Floortime activities for autistic kids were pioneered by Dr. Stanley Greenspan as an alternative approach to the rigid structure of applied behavioral analysis (ABA). The Interdisciplinary Council on Developmental and Learning Disorders further expanded on the treatment model with its DIR/Floortime approach, which includes other therapies, such as speech and occupational therapy.
Floortime is a child-centered approach in which parents, teachers and therapists engage in play that interests the child. It is supposed to help autistic children learn to focus and interact with others around them to increase attention and improve social skills.
A Child-Centered Approach
Floortime and DIR/Floortime activities can help build connections in a child's brain that foster social, emotional and intellectual skills. The child-centered nature of the therapy builds strong social connections with parents, therapists and other people involved with the child.
Parents have an essential role in their child's therapy in this model, unlike ABA or other therapies that are practiced by professionals. Floortime's fluid approach to autism therapy tailors to the individual needs of each child as it follows the child's lead.
Floortime and DIR/Floortime use:
- spontaneous play
- semi-structured play
- sensory activities
- motor activities
Types of Floortime Activities for Autistic Kids
Floortime activities center on the child's interest and location. Parents, therapists and teachers need to remain flexible and fluid in their approach, as it will change with the child's changing interests. Examples of activities that use the principals of the DIR/Floortime model are:
- Through the Tunnel - Show your child how to drive a toy car around on the floor by first demonstrating the action for him. Make a tunnel out of your arms and encourage him to drive the toy car underneath and through the tunnel. Praise him for any effort he makes.
- Read a book - Sit down with your child and have him choose a book he wants to read. Use interactive books with flaps or touch items to further enhance the experience and encourage him to turn the pages.
- Ball Play - Allow your child to choose from a variety of different sized balls. Help her to roll the ball on the floor, toss the ball in the basket or play catch with you.
- Color Sorting - Purchase colored buckets or place a piece of colored tape on baskets and help your child to sort same colored toys and crayons into the corresponding colored basket or bucket.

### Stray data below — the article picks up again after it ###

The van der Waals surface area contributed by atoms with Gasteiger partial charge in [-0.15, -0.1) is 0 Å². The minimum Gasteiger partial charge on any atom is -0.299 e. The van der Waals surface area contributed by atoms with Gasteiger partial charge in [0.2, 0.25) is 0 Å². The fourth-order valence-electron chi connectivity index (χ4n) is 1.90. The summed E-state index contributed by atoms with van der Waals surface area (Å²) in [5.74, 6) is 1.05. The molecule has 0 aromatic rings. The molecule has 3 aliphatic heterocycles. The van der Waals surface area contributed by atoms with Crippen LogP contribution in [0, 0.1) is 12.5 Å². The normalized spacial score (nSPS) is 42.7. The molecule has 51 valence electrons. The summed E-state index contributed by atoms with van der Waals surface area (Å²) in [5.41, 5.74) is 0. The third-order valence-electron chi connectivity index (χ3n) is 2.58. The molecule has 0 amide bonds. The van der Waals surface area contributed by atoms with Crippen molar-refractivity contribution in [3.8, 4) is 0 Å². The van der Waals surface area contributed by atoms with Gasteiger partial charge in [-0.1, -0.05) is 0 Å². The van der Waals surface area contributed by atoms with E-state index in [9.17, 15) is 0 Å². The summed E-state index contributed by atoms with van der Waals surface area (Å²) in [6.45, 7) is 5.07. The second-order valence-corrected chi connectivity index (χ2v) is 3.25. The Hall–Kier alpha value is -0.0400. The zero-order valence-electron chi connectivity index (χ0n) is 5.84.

- Building Blocks - Take turns building a tower as high as you can with plastic blocks or Legos. This encourages turn taking, and it can help your child learn colors and matching.
- Dance With Me - Turn on you or your child's favorite songs and dance around the living room. Imitate your child's movements and encourage her to imitate yours.
- Texture Steps - Cut out squares of different textured materials (cloth, aluminum foil, bubble wrap and wax paper) and create a path for your child to walk along. This sensory activity exposes the child to different textures while using gross motor skills.
- Puzzles - Allow your child to choose a favorite puzzle and take turns placing the pieces in the appropriate spots.
Remember, the point of Floortime activities is to let the child lead the play and you join in. Parents encourage their child to explore different aspects of play and learn about taking turns and social reciprocity.
Floor Activities for Children with Autism
DIR/Floortime activities gently nudge children to make deeper social connections through shared engagement. The adults enter the child's world to engage him rather than taking control of the session. You can opt to follow Greenspan's model, or you can choose floor time activities that can help your child meet other goals.
Moving Skills to General Settings
Engaging activities can keep a child on task, but you can move academic and behavioral therapies to the floor, too. Try tasks that your child has already mastered in discrete trial and applied behavior analysis (ABA). This reinforces mastered skills while moving them to a new setting.
- object labeling
- imitation ("do this" clap your hands)
Language and Communication Skills
Communication is more than using words to express thoughts and feelings. Social communication requires give-and-take exchanges that may require practice. Board games are excellent floor time activities that build a foundation. Taking turns, for example, is a fundamental aspect of effective communication.
- receptive processing ("show me clap" without clapping)
- expressive language ("what am I doing?" wave, clap, smile)
- sign language
- oral motor (stick out tongue, pucker, blow bubbles)
- pretend play (picnic, tea party, build a city)
- Use PECS or pictures showing various expressions and ask, "How is she feeling? Show me a happy face."
Gross Motor and Fine Motor
Many floor activities can help a child on the spectrum to improve dexterity and coordination, but fine and gross motor activities can address other skills too. For example, you can create a program that works on following directions, object labeling and countless other skills.
- crawl like a bug
- crab walk
- wriggle like a worm
- pick up (describe or name objects)
- dance like me
Fine motor activities build important skills necessary for daily living.
- lacing, zippering, snapping, buttoning
- board games
Gross motor and fine motor activities can used for sensory integration as well.
Keep it Light
Remember to teach your child is that fun is part of the approach. Don't be afraid to be silly and entertaining to keep your child engaged. Keeping the lessons light will encourage learning, so avoid pressuring your child toward the desired goals. Stealth learning, disguised within active play, is the key to successful sessions.